As the coronavirus pandemic has caught the European Union on the back foot, the spotlight has turned towards Germany, typically seen as the leader of the EU, as to whether the bloc can mount a unifying response to the crisis or, as Italian Prime Minister Giuseppe Conte has warned, completely fail. A particularly controversial issue has been the so-called ‘corona-bonds’ whereby EU Member States will share the debt burden together for the significant increase in spending by the Italian and Spanish Governments as they fight both the pandemic and the economic repercussions of the pandemic.
This issue is a sore one for all EU Member States who will remember the pain of the 2015 debt crisis in Greece. Fiscally conservative northern Member States, such as the Netherlands, have led an effort to reject the debt-sharing measures, particularly as the measures would not institute any levels of control over the spending taken by Italy and Spain. In our Monday poll of 1,500 respondents in Germany, we sought to get a sense of where members of the German public were on the issue.
In general, we noticed both a strong desire to be able to do everything possible to help the two struggling southern European nations and, also, a general weariness that Germany has already done a lot for other member states. When we asked whether they thought being a member of the European Union has been mostly a burden for Germany, respondents were largely split: 35% agreed and 33% disagreed.
And respondents overwhelmingly agreed that Germany had provided ‘more than enough’ economic assistance to other EU countries.
Thinking about the response to the coronavirus pandemic by Spain and Italy, a plurality of our German respondents agreed with a statement that the severity of the outbreak in these Mediterranean nations was primarily due to their poor governance.
At the same time, despite this general weariness––or maybe, in part, because of this weariness––respondents expressed an overwhelming willingness to help these states economically.
Only 17% of respondents disagreed that their country should “do everything” to help its fellow EU Member States Spain and Italy. Respondents were also strongly willing to lift limits on spending set by the European Union on its Member States––although the question may be moot since most countries have already surpassed these limits significantly.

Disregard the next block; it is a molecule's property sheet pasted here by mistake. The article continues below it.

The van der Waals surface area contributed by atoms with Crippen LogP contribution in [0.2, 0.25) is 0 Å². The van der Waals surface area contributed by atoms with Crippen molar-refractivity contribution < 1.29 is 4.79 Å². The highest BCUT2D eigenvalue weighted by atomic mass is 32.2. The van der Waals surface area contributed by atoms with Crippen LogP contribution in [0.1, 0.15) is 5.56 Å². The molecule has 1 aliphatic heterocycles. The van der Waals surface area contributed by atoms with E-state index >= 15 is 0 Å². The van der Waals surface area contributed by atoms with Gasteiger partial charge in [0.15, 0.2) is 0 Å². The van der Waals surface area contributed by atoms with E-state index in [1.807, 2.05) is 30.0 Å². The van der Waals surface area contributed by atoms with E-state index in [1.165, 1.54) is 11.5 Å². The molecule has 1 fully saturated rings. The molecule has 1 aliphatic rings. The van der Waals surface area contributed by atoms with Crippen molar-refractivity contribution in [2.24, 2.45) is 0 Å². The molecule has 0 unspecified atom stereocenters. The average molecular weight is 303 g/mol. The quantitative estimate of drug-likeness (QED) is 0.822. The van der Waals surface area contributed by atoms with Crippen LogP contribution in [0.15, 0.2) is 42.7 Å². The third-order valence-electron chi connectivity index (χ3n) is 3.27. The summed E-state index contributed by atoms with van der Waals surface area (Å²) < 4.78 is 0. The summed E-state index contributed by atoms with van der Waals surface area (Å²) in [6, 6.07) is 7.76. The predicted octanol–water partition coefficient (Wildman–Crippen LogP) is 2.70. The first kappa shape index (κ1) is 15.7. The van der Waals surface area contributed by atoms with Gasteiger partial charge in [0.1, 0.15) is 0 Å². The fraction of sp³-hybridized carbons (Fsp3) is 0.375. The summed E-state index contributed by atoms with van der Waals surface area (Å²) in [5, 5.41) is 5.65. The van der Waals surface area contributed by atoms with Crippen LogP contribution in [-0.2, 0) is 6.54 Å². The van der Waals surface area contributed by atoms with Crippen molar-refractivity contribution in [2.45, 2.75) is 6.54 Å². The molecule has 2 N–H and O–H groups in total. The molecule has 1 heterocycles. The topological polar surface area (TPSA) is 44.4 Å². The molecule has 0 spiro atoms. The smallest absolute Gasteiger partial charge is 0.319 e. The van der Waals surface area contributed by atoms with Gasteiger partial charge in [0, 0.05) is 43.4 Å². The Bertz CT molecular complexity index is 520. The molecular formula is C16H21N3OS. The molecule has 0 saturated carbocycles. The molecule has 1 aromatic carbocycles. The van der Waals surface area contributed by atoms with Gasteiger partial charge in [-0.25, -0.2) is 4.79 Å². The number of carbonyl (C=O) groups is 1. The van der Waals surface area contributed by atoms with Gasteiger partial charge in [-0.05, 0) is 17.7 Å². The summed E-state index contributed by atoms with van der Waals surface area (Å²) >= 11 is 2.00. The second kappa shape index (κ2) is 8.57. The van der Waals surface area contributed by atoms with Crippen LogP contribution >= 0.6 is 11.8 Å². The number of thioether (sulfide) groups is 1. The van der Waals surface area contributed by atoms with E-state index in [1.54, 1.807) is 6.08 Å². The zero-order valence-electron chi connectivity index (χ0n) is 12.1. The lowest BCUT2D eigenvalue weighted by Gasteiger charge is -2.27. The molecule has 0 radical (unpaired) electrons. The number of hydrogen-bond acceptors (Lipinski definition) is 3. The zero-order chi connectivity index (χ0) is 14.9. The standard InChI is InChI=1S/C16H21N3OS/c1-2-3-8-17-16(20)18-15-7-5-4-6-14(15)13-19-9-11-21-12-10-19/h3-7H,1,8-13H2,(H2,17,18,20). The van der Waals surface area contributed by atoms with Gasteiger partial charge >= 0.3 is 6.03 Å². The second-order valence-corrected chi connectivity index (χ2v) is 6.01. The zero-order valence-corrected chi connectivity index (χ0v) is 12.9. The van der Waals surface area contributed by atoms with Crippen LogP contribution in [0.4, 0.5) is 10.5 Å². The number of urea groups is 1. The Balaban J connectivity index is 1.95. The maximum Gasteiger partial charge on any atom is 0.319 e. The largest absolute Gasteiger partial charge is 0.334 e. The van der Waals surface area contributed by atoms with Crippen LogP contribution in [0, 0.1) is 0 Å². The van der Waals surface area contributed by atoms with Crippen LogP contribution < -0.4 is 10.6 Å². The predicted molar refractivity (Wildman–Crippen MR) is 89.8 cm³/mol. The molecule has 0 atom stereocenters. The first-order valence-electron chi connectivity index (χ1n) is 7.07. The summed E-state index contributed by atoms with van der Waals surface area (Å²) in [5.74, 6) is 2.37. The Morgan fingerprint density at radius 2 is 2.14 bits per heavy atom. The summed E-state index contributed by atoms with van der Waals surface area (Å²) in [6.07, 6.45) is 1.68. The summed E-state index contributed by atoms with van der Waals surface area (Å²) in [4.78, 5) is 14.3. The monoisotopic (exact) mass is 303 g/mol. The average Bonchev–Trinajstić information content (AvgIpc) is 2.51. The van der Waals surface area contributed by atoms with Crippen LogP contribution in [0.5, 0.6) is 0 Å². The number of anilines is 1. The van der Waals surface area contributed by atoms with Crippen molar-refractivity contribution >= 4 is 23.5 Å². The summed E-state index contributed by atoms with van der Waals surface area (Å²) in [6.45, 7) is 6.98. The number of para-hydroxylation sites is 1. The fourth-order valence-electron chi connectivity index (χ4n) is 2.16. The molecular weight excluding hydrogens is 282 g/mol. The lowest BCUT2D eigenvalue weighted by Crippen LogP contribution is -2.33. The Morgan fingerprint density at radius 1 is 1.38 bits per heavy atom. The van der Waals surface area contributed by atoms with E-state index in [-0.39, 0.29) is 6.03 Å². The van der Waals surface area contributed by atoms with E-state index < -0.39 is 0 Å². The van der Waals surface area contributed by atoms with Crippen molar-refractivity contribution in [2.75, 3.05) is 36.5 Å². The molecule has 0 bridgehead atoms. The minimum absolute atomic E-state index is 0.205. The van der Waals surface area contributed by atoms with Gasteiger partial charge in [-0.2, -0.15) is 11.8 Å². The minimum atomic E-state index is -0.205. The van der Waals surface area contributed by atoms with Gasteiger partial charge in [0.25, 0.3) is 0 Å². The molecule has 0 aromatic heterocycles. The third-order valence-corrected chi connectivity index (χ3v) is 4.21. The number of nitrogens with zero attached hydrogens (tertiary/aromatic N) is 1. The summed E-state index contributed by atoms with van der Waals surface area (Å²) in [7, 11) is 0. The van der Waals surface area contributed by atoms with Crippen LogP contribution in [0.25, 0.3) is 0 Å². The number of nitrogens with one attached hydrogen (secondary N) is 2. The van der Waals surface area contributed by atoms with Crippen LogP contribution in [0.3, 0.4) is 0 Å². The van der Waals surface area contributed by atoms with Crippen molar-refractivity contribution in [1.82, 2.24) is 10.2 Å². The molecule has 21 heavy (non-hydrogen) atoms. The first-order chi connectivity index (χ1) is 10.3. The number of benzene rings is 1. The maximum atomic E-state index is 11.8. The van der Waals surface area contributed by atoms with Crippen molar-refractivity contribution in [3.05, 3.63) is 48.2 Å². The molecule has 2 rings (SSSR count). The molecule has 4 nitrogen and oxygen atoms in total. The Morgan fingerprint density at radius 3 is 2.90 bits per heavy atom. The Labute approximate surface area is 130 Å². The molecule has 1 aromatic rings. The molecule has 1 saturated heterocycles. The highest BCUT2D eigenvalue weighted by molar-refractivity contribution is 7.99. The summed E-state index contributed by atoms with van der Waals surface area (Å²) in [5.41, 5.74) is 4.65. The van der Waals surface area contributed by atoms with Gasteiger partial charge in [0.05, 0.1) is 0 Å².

Nevertheless, we also saw a plurality of respondents think that Germany should have a greater say over the budgets of other EU Member States.
These contradictions highlight the fundamental tensions at the heart of European politics and at the heart of every European. There is a strong desire, on one hand, to do everything one can to help others, to help the countries struggling with this crisis and support the togetherness of Europe. It is this very idea that comes into their mind when they think of the European Union. On the other hand, however, is caution and weariness, that giving help will require trade-offs, may even be futile and may eventually create yet another episode similar to the one seen in Greece in 2015.
Whether and how these tensions will be resolved during this crisis remains to be seen. There have been many moments in the past where statesmen declared ‘The Hour of Europe’ and then failed and where others declared the end of the European project and were then proven wrong. This time may be different.
This research was also published in Politico.